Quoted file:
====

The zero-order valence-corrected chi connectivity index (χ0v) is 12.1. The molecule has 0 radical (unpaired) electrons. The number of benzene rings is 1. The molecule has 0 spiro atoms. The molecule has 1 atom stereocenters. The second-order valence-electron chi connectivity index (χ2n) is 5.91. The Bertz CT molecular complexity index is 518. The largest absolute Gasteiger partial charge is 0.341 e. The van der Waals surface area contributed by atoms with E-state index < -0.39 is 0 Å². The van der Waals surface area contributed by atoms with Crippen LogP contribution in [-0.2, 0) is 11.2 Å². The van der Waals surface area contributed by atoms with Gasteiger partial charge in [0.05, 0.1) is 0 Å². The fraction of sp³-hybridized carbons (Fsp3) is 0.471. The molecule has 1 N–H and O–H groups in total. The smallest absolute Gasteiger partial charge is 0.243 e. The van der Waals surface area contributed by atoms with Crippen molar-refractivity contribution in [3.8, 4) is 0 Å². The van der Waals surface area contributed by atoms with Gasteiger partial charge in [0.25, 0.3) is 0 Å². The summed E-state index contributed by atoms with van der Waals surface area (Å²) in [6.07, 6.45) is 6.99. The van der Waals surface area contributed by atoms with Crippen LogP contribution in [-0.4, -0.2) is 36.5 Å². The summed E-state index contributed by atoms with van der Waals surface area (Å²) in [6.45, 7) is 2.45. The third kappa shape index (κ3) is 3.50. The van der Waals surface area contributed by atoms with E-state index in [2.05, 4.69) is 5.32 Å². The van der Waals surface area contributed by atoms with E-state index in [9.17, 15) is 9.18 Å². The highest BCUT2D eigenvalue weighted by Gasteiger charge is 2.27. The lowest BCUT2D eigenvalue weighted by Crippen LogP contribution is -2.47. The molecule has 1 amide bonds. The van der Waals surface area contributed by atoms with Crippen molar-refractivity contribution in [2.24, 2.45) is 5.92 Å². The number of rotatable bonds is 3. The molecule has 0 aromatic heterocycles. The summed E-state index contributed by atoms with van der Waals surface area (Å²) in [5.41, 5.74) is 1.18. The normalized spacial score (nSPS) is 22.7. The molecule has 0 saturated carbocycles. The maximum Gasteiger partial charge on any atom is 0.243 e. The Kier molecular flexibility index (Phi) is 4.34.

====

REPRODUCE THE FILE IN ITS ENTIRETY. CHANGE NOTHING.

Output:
The zero-order valence-corrected chi connectivity index (χ0v) is 12.1. The molecule has 0 radical (unpaired) electrons. The number of benzene rings is 1. The molecule has 0 spiro atoms. The molecule has 1 atom stereocenters. The second-order valence-electron chi connectivity index (χ2n) is 5.91. The Bertz CT molecular complexity index is 518. The largest absolute Gasteiger partial charge is 0.341 e. The van der Waals surface area contributed by atoms with E-state index < -0.39 is 0 Å². The van der Waals surface area contributed by atoms with Crippen LogP contribution in [-0.2, 0) is 11.2 Å². The van der Waals surface area contributed by atoms with Gasteiger partial charge in [0.05, 0.1) is 0 Å². The fraction of sp³-hybridized carbons (Fsp3) is 0.471. The molecule has 1 N–H and O–H groups in total. The smallest absolute Gasteiger partial charge is 0.243 e. The van der Waals surface area contributed by atoms with Crippen molar-refractivity contribution in [3.8, 4) is 0 Å². The van der Waals surface area contributed by atoms with Gasteiger partial charge in [0.25, 0.3) is 0 Å². The summed E-state index contributed by atoms with van der Waals surface area (Å²) in [6.07, 6.45) is 6.99. The van der Waals surface area contributed by atoms with Crippen LogP contribution in [-0.4, -0.2) is 36.5 Å². The summed E-state index contributed by atoms with van der Waals surface area (Å²) in [6.45, 7) is 2.45. The third kappa shape index (κ3) is 3.50. The van der Waals surface area contributed by atoms with E-state index in [2.05, 4.69) is 5.32 Å². The van der Waals surface area contributed by atoms with E-state index in [9.17, 15) is 9.18 Å². The highest BCUT2D eigenvalue weighted by Gasteiger charge is 2.27. The lowest BCUT2D eigenvalue weighted by Crippen LogP contribution is -2.47. The molecule has 1 amide bonds. The van der Waals surface area contributed by atoms with Crippen molar-refractivity contribution in [2.24, 2.45) is 5.92 Å². The number of rotatable bonds is 3. The molecule has 0 aromatic heterocycles. The summed E-state index contributed by atoms with van der Waals surface area (Å²) in [5.41, 5.74) is 1.18. The normalized spacial score (nSPS) is 22.7. The molecule has 0 saturated carbocycles. The maximum Gasteiger partial charge on any atom is 0.243 e. The Kier molecular flexibility index (Phi) is 4.34.